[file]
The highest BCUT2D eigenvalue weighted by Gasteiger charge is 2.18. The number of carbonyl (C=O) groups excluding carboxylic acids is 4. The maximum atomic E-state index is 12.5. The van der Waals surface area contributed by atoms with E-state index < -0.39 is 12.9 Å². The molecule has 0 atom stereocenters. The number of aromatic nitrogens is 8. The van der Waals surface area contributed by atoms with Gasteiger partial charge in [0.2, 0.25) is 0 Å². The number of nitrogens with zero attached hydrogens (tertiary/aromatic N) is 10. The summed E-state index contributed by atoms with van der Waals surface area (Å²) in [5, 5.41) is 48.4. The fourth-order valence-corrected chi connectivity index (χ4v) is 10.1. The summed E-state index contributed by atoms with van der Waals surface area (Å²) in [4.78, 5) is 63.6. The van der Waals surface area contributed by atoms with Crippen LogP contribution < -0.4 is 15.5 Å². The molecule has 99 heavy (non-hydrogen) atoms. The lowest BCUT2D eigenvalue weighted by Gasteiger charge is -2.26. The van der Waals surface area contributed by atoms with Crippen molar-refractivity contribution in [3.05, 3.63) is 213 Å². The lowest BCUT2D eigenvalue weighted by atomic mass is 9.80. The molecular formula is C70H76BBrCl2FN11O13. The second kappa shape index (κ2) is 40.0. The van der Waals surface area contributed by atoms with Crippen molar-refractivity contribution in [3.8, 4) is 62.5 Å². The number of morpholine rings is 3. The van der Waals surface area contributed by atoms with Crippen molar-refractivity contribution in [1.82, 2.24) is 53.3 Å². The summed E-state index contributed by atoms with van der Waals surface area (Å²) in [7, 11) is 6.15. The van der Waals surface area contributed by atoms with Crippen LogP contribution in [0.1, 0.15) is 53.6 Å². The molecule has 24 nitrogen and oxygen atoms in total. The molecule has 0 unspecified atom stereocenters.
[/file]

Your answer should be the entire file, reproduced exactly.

The highest BCUT2D eigenvalue weighted by Gasteiger charge is 2.18. The number of carbonyl (C=O) groups excluding carboxylic acids is 4. The maximum atomic E-state index is 12.5. The van der Waals surface area contributed by atoms with E-state index < -0.39 is 12.9 Å². The molecule has 0 atom stereocenters. The number of aromatic nitrogens is 8. The van der Waals surface area contributed by atoms with Gasteiger partial charge in [0.2, 0.25) is 0 Å². The number of nitrogens with zero attached hydrogens (tertiary/aromatic N) is 10. The summed E-state index contributed by atoms with van der Waals surface area (Å²) in [5, 5.41) is 48.4. The fourth-order valence-corrected chi connectivity index (χ4v) is 10.1. The summed E-state index contributed by atoms with van der Waals surface area (Å²) in [4.78, 5) is 63.6. The van der Waals surface area contributed by atoms with Crippen LogP contribution < -0.4 is 15.5 Å². The molecule has 99 heavy (non-hydrogen) atoms. The lowest BCUT2D eigenvalue weighted by Gasteiger charge is -2.26. The van der Waals surface area contributed by atoms with Crippen molar-refractivity contribution in [3.05, 3.63) is 213 Å². The lowest BCUT2D eigenvalue weighted by atomic mass is 9.80. The molecular formula is C70H76BBrCl2FN11O13. The second kappa shape index (κ2) is 40.0. The van der Waals surface area contributed by atoms with Crippen molar-refractivity contribution in [3.8, 4) is 62.5 Å². The number of morpholine rings is 3. The van der Waals surface area contributed by atoms with Crippen molar-refractivity contribution in [1.82, 2.24) is 53.3 Å². The summed E-state index contributed by atoms with van der Waals surface area (Å²) in [7, 11) is 6.15. The van der Waals surface area contributed by atoms with Crippen LogP contribution in [0.1, 0.15) is 53.6 Å². The molecule has 24 nitrogen and oxygen atoms in total. The molecule has 0 unspecified atom stereocenters.